Kisses on the Bottom, by Paul McCartney

The first question to ask about a Paul McCartney standards album is why it took him so long. The guy’s always been fascinated by the American Songbook, and unlike some pop singers who have taken detours to the land of jazzy old tunes and swinging little combos, Sir Paul has a powerful and chameleonic voice.

At the Speed of Ten Machines, by Voice Box

Pinning down this Chicago-based group’s sound is difficult. But it’s easy to name resemblances: the progressive song structure and guitar work of Yes; the spoken-word interludes of Frank Zappa and Ken Nordine; the slithery funk of 1970s David Bowie.

This One’s for Him: A Tribute to Guy Clark

Finally, Guy Clark has received a thorough tribute that lives up to his mastery and honors the way he does things: live, spontaneous, without studio trickery to supplant the energy that players create in the moment.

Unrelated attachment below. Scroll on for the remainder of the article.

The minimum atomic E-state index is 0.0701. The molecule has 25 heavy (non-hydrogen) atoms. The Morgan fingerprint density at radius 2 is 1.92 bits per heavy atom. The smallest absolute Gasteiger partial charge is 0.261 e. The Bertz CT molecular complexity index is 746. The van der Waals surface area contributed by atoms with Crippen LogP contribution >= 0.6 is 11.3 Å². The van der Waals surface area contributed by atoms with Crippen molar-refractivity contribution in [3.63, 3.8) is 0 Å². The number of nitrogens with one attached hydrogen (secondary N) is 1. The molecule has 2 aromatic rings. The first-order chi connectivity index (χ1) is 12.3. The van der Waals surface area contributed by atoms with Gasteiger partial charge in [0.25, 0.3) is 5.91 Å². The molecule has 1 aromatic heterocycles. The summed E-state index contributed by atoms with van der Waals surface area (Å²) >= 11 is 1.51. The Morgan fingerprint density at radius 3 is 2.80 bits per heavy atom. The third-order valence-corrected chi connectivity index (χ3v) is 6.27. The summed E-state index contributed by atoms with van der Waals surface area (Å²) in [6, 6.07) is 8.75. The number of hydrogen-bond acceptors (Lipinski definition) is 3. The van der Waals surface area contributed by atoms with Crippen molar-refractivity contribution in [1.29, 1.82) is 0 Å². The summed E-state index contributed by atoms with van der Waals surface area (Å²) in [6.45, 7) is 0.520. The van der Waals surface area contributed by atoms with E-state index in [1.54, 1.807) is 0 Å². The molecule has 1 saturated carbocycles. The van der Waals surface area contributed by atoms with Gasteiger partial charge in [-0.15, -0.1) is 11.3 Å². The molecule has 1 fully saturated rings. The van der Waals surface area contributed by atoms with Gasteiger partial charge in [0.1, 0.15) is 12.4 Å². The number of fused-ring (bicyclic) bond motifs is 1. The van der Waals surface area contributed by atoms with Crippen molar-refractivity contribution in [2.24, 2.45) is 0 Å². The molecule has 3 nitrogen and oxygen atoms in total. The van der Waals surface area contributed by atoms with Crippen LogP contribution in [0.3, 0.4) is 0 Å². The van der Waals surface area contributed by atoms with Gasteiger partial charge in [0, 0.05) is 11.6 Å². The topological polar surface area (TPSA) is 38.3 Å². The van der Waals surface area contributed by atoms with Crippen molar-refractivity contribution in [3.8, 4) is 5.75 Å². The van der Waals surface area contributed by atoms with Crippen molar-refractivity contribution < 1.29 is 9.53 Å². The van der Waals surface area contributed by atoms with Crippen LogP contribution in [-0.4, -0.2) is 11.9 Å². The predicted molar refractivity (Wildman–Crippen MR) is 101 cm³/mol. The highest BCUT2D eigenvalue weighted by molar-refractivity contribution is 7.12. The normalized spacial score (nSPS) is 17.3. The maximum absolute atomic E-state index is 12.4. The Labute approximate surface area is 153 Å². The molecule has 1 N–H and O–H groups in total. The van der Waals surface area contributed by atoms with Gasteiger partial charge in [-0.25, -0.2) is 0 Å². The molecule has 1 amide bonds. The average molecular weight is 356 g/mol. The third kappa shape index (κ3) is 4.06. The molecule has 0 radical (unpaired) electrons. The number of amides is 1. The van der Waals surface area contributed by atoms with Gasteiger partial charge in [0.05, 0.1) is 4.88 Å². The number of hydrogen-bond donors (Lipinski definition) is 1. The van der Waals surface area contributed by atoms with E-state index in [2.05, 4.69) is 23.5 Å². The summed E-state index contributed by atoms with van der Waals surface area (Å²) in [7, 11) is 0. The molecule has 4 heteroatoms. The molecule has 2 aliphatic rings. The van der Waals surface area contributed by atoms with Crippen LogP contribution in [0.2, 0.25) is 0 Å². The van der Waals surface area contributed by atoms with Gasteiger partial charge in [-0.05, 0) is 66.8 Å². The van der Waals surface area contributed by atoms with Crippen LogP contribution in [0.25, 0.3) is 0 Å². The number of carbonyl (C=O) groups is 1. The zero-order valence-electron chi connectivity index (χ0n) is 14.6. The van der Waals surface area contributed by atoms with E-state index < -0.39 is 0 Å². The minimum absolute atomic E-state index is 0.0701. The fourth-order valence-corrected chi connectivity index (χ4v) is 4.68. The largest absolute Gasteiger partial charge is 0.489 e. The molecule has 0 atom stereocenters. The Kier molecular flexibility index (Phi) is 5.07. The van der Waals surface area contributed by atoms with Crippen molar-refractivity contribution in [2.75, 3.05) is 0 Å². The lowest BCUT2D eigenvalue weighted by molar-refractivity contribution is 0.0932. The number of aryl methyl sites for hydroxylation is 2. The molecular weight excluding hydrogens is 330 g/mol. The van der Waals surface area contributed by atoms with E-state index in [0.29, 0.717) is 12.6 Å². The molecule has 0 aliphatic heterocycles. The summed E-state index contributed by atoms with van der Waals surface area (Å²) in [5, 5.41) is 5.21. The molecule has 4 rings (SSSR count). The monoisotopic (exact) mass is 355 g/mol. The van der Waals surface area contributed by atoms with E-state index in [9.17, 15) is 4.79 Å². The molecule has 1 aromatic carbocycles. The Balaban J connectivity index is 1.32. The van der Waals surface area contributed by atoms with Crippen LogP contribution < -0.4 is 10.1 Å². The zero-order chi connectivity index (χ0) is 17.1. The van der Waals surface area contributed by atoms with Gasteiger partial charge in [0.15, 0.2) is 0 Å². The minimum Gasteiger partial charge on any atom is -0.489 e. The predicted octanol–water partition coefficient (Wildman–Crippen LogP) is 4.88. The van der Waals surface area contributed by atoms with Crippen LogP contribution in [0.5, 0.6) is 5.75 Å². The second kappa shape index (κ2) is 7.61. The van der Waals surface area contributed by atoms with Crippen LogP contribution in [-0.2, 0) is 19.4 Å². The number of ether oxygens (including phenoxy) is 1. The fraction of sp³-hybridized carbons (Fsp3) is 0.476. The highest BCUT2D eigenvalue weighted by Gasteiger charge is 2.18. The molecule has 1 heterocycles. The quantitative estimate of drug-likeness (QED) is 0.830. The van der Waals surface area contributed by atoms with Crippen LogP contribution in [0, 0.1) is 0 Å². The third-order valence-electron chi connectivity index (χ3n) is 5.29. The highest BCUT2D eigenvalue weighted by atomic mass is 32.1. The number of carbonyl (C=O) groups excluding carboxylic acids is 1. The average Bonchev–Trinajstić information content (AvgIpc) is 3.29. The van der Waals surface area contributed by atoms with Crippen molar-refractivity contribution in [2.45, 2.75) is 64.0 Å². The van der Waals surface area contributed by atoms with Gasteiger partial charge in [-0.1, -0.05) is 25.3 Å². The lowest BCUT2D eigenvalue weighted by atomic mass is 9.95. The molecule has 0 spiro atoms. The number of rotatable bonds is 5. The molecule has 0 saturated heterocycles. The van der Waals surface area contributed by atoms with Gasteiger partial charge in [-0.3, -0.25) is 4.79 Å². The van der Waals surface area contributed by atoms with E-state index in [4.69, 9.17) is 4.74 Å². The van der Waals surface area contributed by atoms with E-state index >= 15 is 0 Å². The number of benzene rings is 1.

Jonathan Rundman, by Jonathan Rundman

The Minneapolis-based Rund­man has built an unlikely career as a scruffy Lutheran rocker, tackling scripture and spirituality with finesse that transcends the vapid Christian rock scene. This disc surveys Rundman’s career from 2000 to the present, with cuts from the 52-song Sound Theology project such as “Carol of the Bells,” which celebrates a cute girl in the handbell choir.

Tank Full of Blues, by Dion

Dion, a Rock and Roll Hall of Famer, might have little left to prove. But the devout Catholic singer-songwriter turns in a feisty effort on this blues disc.